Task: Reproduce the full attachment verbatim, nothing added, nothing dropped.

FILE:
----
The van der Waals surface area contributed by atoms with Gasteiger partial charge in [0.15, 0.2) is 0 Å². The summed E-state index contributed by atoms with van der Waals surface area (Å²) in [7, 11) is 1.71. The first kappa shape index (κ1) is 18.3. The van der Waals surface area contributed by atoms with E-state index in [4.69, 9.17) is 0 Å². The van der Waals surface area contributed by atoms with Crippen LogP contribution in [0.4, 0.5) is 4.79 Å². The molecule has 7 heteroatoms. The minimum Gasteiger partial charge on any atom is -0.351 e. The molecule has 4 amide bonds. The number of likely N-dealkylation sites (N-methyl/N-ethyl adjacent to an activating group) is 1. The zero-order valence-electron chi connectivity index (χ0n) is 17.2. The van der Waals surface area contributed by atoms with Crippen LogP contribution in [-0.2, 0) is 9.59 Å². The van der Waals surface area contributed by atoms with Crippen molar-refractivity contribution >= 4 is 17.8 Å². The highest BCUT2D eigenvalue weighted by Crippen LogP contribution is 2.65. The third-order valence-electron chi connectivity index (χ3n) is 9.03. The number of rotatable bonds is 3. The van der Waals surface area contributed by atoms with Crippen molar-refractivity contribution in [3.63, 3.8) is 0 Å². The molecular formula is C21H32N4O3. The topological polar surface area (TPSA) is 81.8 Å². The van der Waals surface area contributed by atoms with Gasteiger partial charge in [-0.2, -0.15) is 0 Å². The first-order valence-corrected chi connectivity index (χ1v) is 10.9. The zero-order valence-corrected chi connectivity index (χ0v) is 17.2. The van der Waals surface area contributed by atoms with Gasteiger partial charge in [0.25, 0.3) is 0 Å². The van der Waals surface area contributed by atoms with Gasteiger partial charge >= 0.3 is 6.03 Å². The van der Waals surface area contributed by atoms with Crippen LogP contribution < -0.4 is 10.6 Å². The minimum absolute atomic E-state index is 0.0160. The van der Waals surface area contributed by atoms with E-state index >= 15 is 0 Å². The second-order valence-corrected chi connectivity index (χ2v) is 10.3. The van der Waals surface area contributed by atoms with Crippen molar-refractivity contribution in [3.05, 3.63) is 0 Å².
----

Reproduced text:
The van der Waals surface area contributed by atoms with Gasteiger partial charge in [0.15, 0.2) is 0 Å². The summed E-state index contributed by atoms with van der Waals surface area (Å²) in [7, 11) is 1.71. The first kappa shape index (κ1) is 18.3. The van der Waals surface area contributed by atoms with E-state index in [4.69, 9.17) is 0 Å². The van der Waals surface area contributed by atoms with Crippen LogP contribution in [0.4, 0.5) is 4.79 Å². The molecule has 7 heteroatoms. The minimum Gasteiger partial charge on any atom is -0.351 e. The molecule has 4 amide bonds. The number of likely N-dealkylation sites (N-methyl/N-ethyl adjacent to an activating group) is 1. The zero-order valence-electron chi connectivity index (χ0n) is 17.2. The van der Waals surface area contributed by atoms with Crippen LogP contribution in [-0.2, 0) is 9.59 Å². The van der Waals surface area contributed by atoms with Crippen molar-refractivity contribution >= 4 is 17.8 Å². The highest BCUT2D eigenvalue weighted by Crippen LogP contribution is 2.65. The third-order valence-electron chi connectivity index (χ3n) is 9.03. The number of rotatable bonds is 3. The van der Waals surface area contributed by atoms with Crippen molar-refractivity contribution in [3.63, 3.8) is 0 Å². The molecular formula is C21H32N4O3. The topological polar surface area (TPSA) is 81.8 Å². The van der Waals surface area contributed by atoms with Gasteiger partial charge in [-0.2, -0.15) is 0 Å². The first-order valence-corrected chi connectivity index (χ1v) is 10.9. The zero-order valence-corrected chi connectivity index (χ0v) is 17.2. The van der Waals surface area contributed by atoms with Gasteiger partial charge in [0.25, 0.3) is 0 Å². The van der Waals surface area contributed by atoms with Gasteiger partial charge >= 0.3 is 6.03 Å². The van der Waals surface area contributed by atoms with Crippen LogP contribution < -0.4 is 10.6 Å². The minimum absolute atomic E-state index is 0.0160. The van der Waals surface area contributed by atoms with E-state index >= 15 is 0 Å². The second-order valence-corrected chi connectivity index (χ2v) is 10.3. The van der Waals surface area contributed by atoms with Crippen molar-refractivity contribution in [3.05, 3.63) is 0 Å².